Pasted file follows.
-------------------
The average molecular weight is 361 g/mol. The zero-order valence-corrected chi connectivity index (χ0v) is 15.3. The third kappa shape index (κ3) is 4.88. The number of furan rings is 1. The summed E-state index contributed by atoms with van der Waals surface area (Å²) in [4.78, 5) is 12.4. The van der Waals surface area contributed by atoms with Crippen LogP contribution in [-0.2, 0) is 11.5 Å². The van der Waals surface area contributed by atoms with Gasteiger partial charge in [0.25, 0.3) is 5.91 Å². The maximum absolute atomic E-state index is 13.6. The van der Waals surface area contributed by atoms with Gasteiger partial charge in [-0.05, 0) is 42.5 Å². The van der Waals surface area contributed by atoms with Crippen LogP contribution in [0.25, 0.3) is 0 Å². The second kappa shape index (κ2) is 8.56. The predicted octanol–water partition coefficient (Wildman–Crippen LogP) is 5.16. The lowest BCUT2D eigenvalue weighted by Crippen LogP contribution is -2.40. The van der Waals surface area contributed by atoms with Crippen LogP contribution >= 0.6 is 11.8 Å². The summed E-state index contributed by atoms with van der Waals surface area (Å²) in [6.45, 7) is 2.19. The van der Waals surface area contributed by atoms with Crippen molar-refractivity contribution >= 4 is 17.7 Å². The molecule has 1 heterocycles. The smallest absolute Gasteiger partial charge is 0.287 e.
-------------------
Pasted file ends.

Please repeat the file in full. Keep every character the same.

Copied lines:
The average molecular weight is 361 g/mol. The zero-order valence-corrected chi connectivity index (χ0v) is 15.3. The third kappa shape index (κ3) is 4.88. The number of furan rings is 1. The summed E-state index contributed by atoms with van der Waals surface area (Å²) in [4.78, 5) is 12.4. The van der Waals surface area contributed by atoms with Crippen LogP contribution in [-0.2, 0) is 11.5 Å². The van der Waals surface area contributed by atoms with Gasteiger partial charge in [0.25, 0.3) is 5.91 Å². The maximum absolute atomic E-state index is 13.6. The van der Waals surface area contributed by atoms with Gasteiger partial charge in [-0.05, 0) is 42.5 Å². The van der Waals surface area contributed by atoms with Crippen LogP contribution in [0.25, 0.3) is 0 Å². The second kappa shape index (κ2) is 8.56. The predicted octanol–water partition coefficient (Wildman–Crippen LogP) is 5.16. The lowest BCUT2D eigenvalue weighted by Crippen LogP contribution is -2.40. The van der Waals surface area contributed by atoms with Crippen LogP contribution >= 0.6 is 11.8 Å². The summed E-state index contributed by atoms with van der Waals surface area (Å²) in [6.45, 7) is 2.19. The van der Waals surface area contributed by atoms with Crippen molar-refractivity contribution >= 4 is 17.7 Å². The molecule has 1 heterocycles. The smallest absolute Gasteiger partial charge is 0.287 e.